Q&A with Dr Christopher Riley
We chatted to planetary scientist, author and director Dr Christopher Riley about our most pressing questions on space, the moon and how to become an astronaut.
1. How do you become an astronaut?
Traditionally, many astronauts worked for years as test pilots for the military, but today lots more of them have trained in STEM (science, technology, engineering and maths) subjects. This is useful because you have to carry out lots of science experiments on board the International Space Station, so studying these subjects and getting very good at them is the first step towards becoming an astronaut.
National space agencies like NASA take on some new candidates every couple of years to join their astronaut training programmes, but other companies are beginning to build their own rockets and spacecraft too, so this will mean there are more opportunities for becoming an astronaut in the future.
There’s one more route to becoming an astronaut – and that’s to become very rich and buy a private seat on one of these new spacecraft. It takes a lot of money or energy to hurl a person and all the things they need to stay alive off the Earth, but maybe one of you out there can work out how to make this cheaper and easier for all of us!
2. What is it like to travel in a rocket?
Rockets need to reach a speed of over seven kilometres each second to get into space and orbit the Earth. To do this the rocket needs to speed up very quickly, and that makes the ride into space a bit uncomfortable. If you’ve ever sat in a car as it accelerates away from some traffic lights fast you might know how it feels. Accelerating even faster in a rocket feels the same – only you are pushed back in your seat even more strongly, and for longer. You get thrown around quite a lot, but soon you’ll be high above your home planet with an amazing view!
3. Will humans ever return to the moon?
12 people walked on the moon between 1969 and 1972, but the rocks they brought back suggested that the moon was very dry. As water is too heavy to take from Earth, there would be no water for future astronauts to use so we decided to stop sending people there.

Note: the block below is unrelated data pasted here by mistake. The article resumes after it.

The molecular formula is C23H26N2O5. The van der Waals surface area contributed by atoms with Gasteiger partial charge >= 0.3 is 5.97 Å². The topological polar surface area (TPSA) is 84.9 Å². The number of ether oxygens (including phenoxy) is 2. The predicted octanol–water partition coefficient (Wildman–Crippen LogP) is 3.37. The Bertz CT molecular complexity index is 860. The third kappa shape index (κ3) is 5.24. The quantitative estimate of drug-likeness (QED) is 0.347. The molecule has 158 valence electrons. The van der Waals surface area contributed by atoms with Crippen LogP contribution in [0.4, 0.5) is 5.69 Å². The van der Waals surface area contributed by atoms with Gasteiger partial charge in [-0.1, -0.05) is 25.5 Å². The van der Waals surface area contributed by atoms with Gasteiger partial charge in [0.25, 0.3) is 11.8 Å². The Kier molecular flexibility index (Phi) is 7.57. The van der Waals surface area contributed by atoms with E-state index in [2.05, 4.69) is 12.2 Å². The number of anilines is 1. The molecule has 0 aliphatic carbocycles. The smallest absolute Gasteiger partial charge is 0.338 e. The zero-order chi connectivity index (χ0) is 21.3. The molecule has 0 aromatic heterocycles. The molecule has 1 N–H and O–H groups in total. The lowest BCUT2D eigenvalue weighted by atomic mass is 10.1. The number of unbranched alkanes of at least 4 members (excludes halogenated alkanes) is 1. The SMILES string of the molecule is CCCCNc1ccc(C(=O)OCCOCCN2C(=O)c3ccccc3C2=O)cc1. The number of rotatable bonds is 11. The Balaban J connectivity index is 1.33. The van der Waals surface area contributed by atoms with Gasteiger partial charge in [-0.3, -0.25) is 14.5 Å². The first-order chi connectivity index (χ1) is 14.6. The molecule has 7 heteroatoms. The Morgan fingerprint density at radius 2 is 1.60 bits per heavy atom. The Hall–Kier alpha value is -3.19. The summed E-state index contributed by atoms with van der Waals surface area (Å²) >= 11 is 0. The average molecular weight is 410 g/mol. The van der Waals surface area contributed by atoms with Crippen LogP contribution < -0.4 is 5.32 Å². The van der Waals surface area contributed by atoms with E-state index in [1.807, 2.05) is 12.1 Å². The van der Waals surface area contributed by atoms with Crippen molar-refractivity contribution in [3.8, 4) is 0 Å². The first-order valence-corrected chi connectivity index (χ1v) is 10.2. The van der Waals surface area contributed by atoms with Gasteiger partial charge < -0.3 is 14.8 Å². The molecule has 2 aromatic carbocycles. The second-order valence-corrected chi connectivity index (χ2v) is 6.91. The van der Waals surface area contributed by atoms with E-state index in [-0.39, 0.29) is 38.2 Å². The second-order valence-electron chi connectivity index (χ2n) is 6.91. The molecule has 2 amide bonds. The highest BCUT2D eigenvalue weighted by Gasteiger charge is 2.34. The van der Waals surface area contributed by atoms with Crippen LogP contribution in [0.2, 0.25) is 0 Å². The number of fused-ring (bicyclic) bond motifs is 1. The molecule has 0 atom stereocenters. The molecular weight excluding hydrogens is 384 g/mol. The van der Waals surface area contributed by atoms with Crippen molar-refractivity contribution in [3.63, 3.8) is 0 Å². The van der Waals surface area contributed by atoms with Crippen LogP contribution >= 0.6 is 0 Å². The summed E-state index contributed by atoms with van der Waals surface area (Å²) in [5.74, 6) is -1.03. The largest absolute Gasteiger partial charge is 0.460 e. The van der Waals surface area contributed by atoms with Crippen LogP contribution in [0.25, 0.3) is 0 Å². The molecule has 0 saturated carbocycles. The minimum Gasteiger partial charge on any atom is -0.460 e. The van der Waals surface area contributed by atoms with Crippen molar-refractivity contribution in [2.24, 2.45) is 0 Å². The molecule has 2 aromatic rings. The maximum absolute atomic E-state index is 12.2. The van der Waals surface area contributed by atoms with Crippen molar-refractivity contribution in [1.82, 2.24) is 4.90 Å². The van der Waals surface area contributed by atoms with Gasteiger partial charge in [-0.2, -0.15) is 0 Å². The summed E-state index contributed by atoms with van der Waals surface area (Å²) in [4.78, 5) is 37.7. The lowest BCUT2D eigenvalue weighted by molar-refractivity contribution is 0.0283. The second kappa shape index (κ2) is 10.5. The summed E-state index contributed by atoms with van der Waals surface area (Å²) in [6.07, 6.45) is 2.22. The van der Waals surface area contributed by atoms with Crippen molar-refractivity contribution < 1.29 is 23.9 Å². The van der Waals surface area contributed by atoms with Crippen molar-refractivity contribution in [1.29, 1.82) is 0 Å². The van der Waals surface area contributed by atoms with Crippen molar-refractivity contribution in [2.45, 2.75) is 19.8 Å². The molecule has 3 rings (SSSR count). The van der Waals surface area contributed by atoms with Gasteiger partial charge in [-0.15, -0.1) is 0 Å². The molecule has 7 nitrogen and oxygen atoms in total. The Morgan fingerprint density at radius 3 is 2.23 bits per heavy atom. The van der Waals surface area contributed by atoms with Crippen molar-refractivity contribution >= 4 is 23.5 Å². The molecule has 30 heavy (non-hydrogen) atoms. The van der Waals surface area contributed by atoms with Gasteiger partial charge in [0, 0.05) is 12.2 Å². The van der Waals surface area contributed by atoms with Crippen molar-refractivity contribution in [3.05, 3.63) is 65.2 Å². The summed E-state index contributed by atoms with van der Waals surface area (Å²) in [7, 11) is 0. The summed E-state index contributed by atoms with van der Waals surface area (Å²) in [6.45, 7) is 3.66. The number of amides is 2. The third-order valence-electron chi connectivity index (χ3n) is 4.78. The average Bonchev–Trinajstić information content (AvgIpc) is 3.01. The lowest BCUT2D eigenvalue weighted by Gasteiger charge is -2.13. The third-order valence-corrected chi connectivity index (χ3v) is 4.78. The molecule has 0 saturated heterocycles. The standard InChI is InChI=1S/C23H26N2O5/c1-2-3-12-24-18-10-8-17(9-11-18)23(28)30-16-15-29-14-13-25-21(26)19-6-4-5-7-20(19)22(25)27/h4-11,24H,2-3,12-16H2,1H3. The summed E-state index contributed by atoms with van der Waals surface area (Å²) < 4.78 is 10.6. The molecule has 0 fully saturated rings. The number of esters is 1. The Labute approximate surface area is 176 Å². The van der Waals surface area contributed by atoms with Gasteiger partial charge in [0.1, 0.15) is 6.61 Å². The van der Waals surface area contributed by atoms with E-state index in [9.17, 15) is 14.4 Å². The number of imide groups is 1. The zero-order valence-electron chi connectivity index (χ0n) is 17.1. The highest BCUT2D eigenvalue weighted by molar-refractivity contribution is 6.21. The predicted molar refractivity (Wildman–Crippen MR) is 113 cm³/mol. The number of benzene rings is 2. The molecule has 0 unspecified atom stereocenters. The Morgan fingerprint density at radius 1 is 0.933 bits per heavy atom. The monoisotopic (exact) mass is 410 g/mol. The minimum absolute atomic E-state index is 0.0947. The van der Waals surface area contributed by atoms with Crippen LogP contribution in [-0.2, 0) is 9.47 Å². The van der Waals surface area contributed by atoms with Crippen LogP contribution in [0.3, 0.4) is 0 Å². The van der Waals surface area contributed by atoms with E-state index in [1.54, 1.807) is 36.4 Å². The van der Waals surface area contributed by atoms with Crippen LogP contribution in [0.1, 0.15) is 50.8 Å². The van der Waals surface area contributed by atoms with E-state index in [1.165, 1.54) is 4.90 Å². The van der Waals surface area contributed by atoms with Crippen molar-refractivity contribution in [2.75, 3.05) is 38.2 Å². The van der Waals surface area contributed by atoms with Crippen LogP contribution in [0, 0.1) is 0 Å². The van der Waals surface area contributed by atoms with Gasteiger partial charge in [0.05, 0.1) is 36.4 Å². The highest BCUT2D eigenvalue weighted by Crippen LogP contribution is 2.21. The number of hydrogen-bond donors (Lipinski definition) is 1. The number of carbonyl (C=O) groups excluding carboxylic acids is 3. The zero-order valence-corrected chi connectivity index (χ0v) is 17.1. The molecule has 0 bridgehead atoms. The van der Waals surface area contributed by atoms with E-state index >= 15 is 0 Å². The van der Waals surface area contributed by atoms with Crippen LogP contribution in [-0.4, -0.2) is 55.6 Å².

In the last couple of decades we have discovered that there’s lots of frozen water on the moon, and if you break it down it can also be breathed as oxygen. Rocket companies around the world are now trying to work out how to get to the moon to mine water ice, which is becoming a new space race. It’s this that will probably get humans back to the moon.
4. What is your favourite fact about space?
We all live in space. You can think of the Earth as a bit like a giant spaceship that 7 billion of us travel on each day. Every 24 hours we travel more than two and a half million miles through space as we orbit the sun on our planet-sized spaceship. So you’ve just travelled over 170 kilometres through space in the time it’s taken you to read this sentence!
At the same time we are orbiting the sun, our entire solar system is also travelling through the universe at a staggering 595 kilometres each second! But don’t worry. None of this will make you dizzy. We have evolved to live on spaceship Earth without being able to sense these incredible motions.
5. Will humans ever be able to have a holiday in space and what do you think it will be like?
A few privately-funded astronauts have been flying into space for many years. Some of them have paid up to $20m for a ticket, but these costs are about to come down. A company called Bigelow Aerospace, founded by budget hotel billionaire Robert Bigelow has just signed a deal with a rocket company called SpaceX to carry 16 tourists to the International Space Station on four separate flights in the coming years. Tickets for these trips will probably still be quite expensive – perhaps $8-10m for a week onboard the International Space Station - but these prices will eventually come down.
If we can work out how to successfully mine the water ice on the moon, then human habitats will eventually be built there in the coming decades. Perhaps people will visit these moon bases for pleasure in the future too. Maybe you could help to make this great dream a reality by becoming an engineer or planetary scientist yourself.
WHERE ONCE WE STOOD by Christopher Riley, illustrated by Martin Impey is out 1 July in paperback (£19.99, Harbour Moon Publishing)